Why Leave the European Union: a personal view


Many in this referendum debate have treated this referendum as though it concerned not whether Britain should Leave or Remain in the European Union, but the virtues of the respective campaigns – particularly that of Leave.  Yet it is not.  Still less is it an election.  Stronger In suggest otherwise, demanding that the Leave campaign nominate a preferred model, outline the details of negotiations, explain how they would spend any money returned to the Treasury.  Perhaps foolishly, the Leave campaign has obliged, making promises they know they cannot keep.  Whatever happens, the Government will remain in power (albeit possibly under new leadership) however we vote unless and until there is another general election; and the Fixed Term Parliament Act makes that unlikely (albeit not impossible).  It will be the current government which conducts negotiations with the remainder of the EU (‘rEU’) and this and future governments that will decide the course of any legislation, using any powers returned to the UK.

And it is for this reason that the continued demands for Vote Leave to outline their preferred model are beyond the point.  We cannot know what form of deal that may be negotiated between Britain and rEU, nor their negotiating position, nor the means by which our negotiating position can be most effective.  Still less can we know what form of arrangement we will eventually achieve.

I fully accept the implication: that it is for Leave to show that leaving the EU will be preferable to remaining.  I believe that it would be, whatever relationship Britain is able to negotiate with rEU.

First, while a vote to remain in a gradually and continually integrating organisation is not a vote for the status quo, we must consider what the EU is.  Certainly, it is a single market of 500 million people (a part of a much wider tariff free trading zone).  This undoubtedly brings benefits.  But it is also an international organisation that already has all the trappings of a state: a(n unelected) body that has the exclusive power to initiate legislation (the Commission); two lawmaking bodies (the Council and the Parliament) and a Supreme Court (the European Court of Justice (ECJ)).  For as long as we are members of the EU, the laws that are made within it bind the United Kingdom and our own laws can be – and have been – struck down by the ECJ.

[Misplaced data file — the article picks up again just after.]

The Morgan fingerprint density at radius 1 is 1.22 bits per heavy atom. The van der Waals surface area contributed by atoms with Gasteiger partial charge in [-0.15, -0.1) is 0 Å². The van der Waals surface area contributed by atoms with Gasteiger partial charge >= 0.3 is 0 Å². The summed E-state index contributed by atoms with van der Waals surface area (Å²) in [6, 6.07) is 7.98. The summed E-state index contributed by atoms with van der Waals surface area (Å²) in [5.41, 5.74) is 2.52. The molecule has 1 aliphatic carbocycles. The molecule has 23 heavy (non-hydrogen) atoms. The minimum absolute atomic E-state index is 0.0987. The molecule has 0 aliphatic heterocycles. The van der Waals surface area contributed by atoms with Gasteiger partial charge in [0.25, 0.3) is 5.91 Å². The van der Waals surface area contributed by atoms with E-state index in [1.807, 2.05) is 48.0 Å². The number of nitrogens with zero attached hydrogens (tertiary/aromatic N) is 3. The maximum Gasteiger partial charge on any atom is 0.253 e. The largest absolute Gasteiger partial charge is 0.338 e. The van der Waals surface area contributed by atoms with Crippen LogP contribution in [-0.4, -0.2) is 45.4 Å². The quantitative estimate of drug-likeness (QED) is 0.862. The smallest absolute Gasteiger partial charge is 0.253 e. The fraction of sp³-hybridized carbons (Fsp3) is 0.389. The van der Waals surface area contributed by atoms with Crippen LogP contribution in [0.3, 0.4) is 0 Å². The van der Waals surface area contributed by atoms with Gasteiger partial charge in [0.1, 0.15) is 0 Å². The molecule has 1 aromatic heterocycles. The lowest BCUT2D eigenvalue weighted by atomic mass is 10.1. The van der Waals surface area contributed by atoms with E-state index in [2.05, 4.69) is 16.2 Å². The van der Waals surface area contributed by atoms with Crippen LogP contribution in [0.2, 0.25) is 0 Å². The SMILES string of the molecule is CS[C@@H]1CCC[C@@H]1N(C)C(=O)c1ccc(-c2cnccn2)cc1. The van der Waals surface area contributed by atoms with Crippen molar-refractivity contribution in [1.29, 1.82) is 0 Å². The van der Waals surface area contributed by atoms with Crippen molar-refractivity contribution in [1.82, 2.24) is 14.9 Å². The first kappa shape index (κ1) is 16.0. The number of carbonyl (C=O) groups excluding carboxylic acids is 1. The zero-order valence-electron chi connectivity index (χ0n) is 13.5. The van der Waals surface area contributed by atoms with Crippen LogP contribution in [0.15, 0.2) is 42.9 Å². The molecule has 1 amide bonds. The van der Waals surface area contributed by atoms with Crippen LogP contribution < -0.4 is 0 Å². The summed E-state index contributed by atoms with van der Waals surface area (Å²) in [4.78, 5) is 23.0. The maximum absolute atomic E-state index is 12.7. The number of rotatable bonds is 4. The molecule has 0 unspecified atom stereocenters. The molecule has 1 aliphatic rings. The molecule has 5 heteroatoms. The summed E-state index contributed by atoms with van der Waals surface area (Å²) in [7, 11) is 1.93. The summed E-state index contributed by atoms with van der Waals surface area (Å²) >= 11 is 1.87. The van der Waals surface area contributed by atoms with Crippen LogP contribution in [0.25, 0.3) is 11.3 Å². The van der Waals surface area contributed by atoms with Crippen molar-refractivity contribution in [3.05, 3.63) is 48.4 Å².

The answer to the Commission being unelected is not that it does not have the power to legislate.  Nor does the President of the USA; or of France; or of any country that elects its government independently of its legislature.  The defining feature of the executive (not legislative) branch is that it introduces legislation and has responsibility for the civil service.  While not all the powers of a government are vested in the Commission, it is at least a proto-government.

The laws that may bind the UK include not only those relating to the single market but laws about justice and home affairs.  Britain was granted opt-outs – including from the EU Arrest Warrant and extradition arrangements – but surrendered most of them.  They cannot now be retrieved.  This is what Leave campaigners mean when they say we lack control, including over our rebate.  Once a government has surrendered powers (or money) they have gone for good (or for as long as we remain in the EU).  To use the example of the European Arrest Warrant: a person arrested in the UK cannot challenge his extradition on the grounds that he will face imprisonment for an indefinite period or that he will be tried unfairly.  The European Court of Human Rights (a non-EU institution) will not intervene until after the trial process has completed – not much comfort for a man locked in a Bulgarian or Greek gaol for years facing a trial in which he is unable to cross-examine witnesses (to use true examples).  For as long as we are members of the EU, this extradition arrangement is not simply subject to our Treaty relationship with EU member states, it is enforceable by the ECJ.

Because it is the EU that has supreme power over all areas in which it is competent.  Its Supreme Court (the ECJ) can and has overturned British law where it is incompatible with EU law.  The answer to that is that our Parliament is still sovereign because it can vote to leave the EU.  As the redoubtable Dan Hannan has replied, that is like saying that a kingdom is a republic because it could vote to remove its monarchy.  It is no answer at all unless that power (to leave the EU) is itself exercised.

Even were the EU to reform and to directly elect its President and Government, would that be an answer?  While that isn’t the EU we are asked to affirm, the answer is no.  Democracy requires two elements – a Kratos (state), yes, but a Demos (people) too.  This demos – to have any meaning at all – must be a unified political community.  Not merely a collection of peoples that wish to trade with each other, travel and work in each other’s countries and feel, together, culturally European.  A political community is one that considers its affairs as one; one that feels a collective sense of national identity; one that is not so remote from its government that that government cannot be accountable to it. There is no such political community in Europe.  Even in European elections, we vote on national issues; and the low turnout in those elections suggests that we do not feel part of a joint, European political community.